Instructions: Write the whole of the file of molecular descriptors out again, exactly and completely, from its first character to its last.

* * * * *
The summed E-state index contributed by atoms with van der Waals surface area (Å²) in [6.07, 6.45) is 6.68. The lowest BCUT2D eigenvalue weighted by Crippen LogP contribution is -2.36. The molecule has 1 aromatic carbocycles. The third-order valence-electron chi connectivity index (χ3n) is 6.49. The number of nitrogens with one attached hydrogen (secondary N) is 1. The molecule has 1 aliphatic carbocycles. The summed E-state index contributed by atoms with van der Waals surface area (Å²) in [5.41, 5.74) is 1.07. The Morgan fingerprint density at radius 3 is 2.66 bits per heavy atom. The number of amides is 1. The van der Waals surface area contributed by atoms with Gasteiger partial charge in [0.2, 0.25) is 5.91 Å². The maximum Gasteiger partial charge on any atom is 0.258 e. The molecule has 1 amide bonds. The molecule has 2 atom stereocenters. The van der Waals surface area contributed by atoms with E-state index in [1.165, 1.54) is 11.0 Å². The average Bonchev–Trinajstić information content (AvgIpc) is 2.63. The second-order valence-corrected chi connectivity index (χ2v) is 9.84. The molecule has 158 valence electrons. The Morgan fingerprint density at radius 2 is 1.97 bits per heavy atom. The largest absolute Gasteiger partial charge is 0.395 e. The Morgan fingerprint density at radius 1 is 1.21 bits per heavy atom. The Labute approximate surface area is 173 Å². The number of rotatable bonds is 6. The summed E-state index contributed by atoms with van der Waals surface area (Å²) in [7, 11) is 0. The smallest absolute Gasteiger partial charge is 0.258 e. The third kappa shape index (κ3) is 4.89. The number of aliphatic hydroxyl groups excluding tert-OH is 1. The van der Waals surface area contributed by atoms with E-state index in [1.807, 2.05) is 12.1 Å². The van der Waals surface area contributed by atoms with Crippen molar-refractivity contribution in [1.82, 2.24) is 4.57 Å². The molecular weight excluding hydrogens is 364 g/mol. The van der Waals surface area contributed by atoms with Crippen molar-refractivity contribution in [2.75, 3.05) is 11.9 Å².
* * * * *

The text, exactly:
The summed E-state index contributed by atoms with van der Waals surface area (Å²) in [6.07, 6.45) is 6.68. The lowest BCUT2D eigenvalue weighted by Crippen LogP contribution is -2.36. The molecule has 1 aromatic carbocycles. The third-order valence-electron chi connectivity index (χ3n) is 6.49. The number of nitrogens with one attached hydrogen (secondary N) is 1. The molecule has 1 aliphatic carbocycles. The summed E-state index contributed by atoms with van der Waals surface area (Å²) in [5.41, 5.74) is 1.07. The Morgan fingerprint density at radius 3 is 2.66 bits per heavy atom. The number of amides is 1. The van der Waals surface area contributed by atoms with Gasteiger partial charge in [0.2, 0.25) is 5.91 Å². The maximum Gasteiger partial charge on any atom is 0.258 e. The molecule has 1 amide bonds. The molecule has 2 atom stereocenters. The van der Waals surface area contributed by atoms with E-state index in [1.165, 1.54) is 11.0 Å². The average Bonchev–Trinajstić information content (AvgIpc) is 2.63. The second-order valence-corrected chi connectivity index (χ2v) is 9.84. The molecule has 158 valence electrons. The Morgan fingerprint density at radius 2 is 1.97 bits per heavy atom. The largest absolute Gasteiger partial charge is 0.395 e. The Morgan fingerprint density at radius 1 is 1.21 bits per heavy atom. The Labute approximate surface area is 173 Å². The number of rotatable bonds is 6. The summed E-state index contributed by atoms with van der Waals surface area (Å²) in [7, 11) is 0. The smallest absolute Gasteiger partial charge is 0.258 e. The third kappa shape index (κ3) is 4.89. The number of aliphatic hydroxyl groups excluding tert-OH is 1. The van der Waals surface area contributed by atoms with E-state index in [1.807, 2.05) is 12.1 Å². The van der Waals surface area contributed by atoms with Crippen molar-refractivity contribution in [1.82, 2.24) is 4.57 Å². The molecular weight excluding hydrogens is 364 g/mol. The van der Waals surface area contributed by atoms with Crippen molar-refractivity contribution in [2.75, 3.05) is 11.9 Å².